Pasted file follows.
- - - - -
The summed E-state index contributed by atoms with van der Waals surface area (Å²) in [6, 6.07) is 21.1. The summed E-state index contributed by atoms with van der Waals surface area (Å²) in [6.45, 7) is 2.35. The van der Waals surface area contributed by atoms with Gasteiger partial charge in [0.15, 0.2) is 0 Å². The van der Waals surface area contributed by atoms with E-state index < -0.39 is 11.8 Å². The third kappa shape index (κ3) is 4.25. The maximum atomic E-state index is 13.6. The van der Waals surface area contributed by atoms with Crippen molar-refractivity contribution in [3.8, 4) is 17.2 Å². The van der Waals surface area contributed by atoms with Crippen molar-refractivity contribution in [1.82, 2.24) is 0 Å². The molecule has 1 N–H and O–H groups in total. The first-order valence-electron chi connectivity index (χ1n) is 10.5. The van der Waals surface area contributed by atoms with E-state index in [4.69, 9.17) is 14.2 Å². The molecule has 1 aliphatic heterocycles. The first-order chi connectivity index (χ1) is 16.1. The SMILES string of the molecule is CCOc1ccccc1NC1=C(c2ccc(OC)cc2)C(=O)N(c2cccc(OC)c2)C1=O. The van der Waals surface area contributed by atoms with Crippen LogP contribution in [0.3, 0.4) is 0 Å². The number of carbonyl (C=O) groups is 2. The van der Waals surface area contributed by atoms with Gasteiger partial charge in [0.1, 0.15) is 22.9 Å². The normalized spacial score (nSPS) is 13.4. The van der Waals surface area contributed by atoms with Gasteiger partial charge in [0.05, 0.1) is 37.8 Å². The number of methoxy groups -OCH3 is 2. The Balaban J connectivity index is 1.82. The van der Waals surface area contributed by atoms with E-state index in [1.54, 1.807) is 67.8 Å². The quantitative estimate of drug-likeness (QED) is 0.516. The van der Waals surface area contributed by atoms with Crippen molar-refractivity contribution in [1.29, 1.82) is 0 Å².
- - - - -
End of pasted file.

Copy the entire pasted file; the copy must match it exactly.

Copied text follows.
The summed E-state index contributed by atoms with van der Waals surface area (Å²) in [6, 6.07) is 21.1. The summed E-state index contributed by atoms with van der Waals surface area (Å²) in [6.45, 7) is 2.35. The van der Waals surface area contributed by atoms with Gasteiger partial charge in [0.15, 0.2) is 0 Å². The van der Waals surface area contributed by atoms with E-state index < -0.39 is 11.8 Å². The third kappa shape index (κ3) is 4.25. The maximum atomic E-state index is 13.6. The van der Waals surface area contributed by atoms with Crippen molar-refractivity contribution in [3.8, 4) is 17.2 Å². The van der Waals surface area contributed by atoms with Crippen molar-refractivity contribution in [1.82, 2.24) is 0 Å². The molecule has 1 N–H and O–H groups in total. The first-order valence-electron chi connectivity index (χ1n) is 10.5. The van der Waals surface area contributed by atoms with E-state index in [4.69, 9.17) is 14.2 Å². The molecule has 1 aliphatic heterocycles. The first-order chi connectivity index (χ1) is 16.1. The SMILES string of the molecule is CCOc1ccccc1NC1=C(c2ccc(OC)cc2)C(=O)N(c2cccc(OC)c2)C1=O. The van der Waals surface area contributed by atoms with Crippen LogP contribution in [0.3, 0.4) is 0 Å². The number of carbonyl (C=O) groups is 2. The van der Waals surface area contributed by atoms with Gasteiger partial charge in [0.1, 0.15) is 22.9 Å². The normalized spacial score (nSPS) is 13.4. The van der Waals surface area contributed by atoms with Gasteiger partial charge in [0.05, 0.1) is 37.8 Å². The number of methoxy groups -OCH3 is 2. The Balaban J connectivity index is 1.82. The van der Waals surface area contributed by atoms with E-state index in [1.54, 1.807) is 67.8 Å². The quantitative estimate of drug-likeness (QED) is 0.516. The van der Waals surface area contributed by atoms with Crippen molar-refractivity contribution in [1.29, 1.82) is 0 Å².